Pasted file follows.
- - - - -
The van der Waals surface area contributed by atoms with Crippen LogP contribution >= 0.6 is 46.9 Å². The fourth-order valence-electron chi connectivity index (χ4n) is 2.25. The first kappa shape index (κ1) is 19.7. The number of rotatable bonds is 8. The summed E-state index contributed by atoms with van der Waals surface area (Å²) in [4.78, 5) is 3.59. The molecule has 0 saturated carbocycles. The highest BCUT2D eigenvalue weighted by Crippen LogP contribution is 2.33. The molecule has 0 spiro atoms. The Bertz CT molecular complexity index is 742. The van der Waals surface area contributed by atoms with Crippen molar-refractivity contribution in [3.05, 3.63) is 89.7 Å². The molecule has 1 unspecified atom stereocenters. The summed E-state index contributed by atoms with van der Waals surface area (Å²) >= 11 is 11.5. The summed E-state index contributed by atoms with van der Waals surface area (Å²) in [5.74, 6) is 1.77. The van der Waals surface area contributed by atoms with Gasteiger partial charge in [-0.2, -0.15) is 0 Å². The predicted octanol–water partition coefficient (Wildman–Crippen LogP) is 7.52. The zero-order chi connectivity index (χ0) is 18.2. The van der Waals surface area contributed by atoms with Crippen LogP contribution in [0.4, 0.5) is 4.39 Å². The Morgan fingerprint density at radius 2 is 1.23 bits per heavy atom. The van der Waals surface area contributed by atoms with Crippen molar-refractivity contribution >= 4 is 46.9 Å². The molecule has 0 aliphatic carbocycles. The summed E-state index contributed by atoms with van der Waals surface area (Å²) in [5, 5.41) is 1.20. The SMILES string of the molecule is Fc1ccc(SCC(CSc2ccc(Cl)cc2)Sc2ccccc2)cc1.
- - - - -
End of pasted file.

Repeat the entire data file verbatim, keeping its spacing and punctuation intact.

The van der Waals surface area contributed by atoms with Crippen LogP contribution >= 0.6 is 46.9 Å². The fourth-order valence-electron chi connectivity index (χ4n) is 2.25. The first kappa shape index (κ1) is 19.7. The number of rotatable bonds is 8. The summed E-state index contributed by atoms with van der Waals surface area (Å²) in [4.78, 5) is 3.59. The molecule has 0 saturated carbocycles. The highest BCUT2D eigenvalue weighted by Crippen LogP contribution is 2.33. The molecule has 0 spiro atoms. The Bertz CT molecular complexity index is 742. The van der Waals surface area contributed by atoms with Crippen molar-refractivity contribution in [3.05, 3.63) is 89.7 Å². The molecule has 1 unspecified atom stereocenters. The summed E-state index contributed by atoms with van der Waals surface area (Å²) >= 11 is 11.5. The summed E-state index contributed by atoms with van der Waals surface area (Å²) in [5.74, 6) is 1.77. The van der Waals surface area contributed by atoms with Gasteiger partial charge in [-0.2, -0.15) is 0 Å². The predicted octanol–water partition coefficient (Wildman–Crippen LogP) is 7.52. The zero-order chi connectivity index (χ0) is 18.2. The van der Waals surface area contributed by atoms with Crippen LogP contribution in [0.4, 0.5) is 4.39 Å². The Morgan fingerprint density at radius 2 is 1.23 bits per heavy atom. The van der Waals surface area contributed by atoms with Crippen molar-refractivity contribution >= 4 is 46.9 Å². The molecule has 0 aliphatic carbocycles. The summed E-state index contributed by atoms with van der Waals surface area (Å²) in [5, 5.41) is 1.20. The SMILES string of the molecule is Fc1ccc(SCC(CSc2ccc(Cl)cc2)Sc2ccccc2)cc1.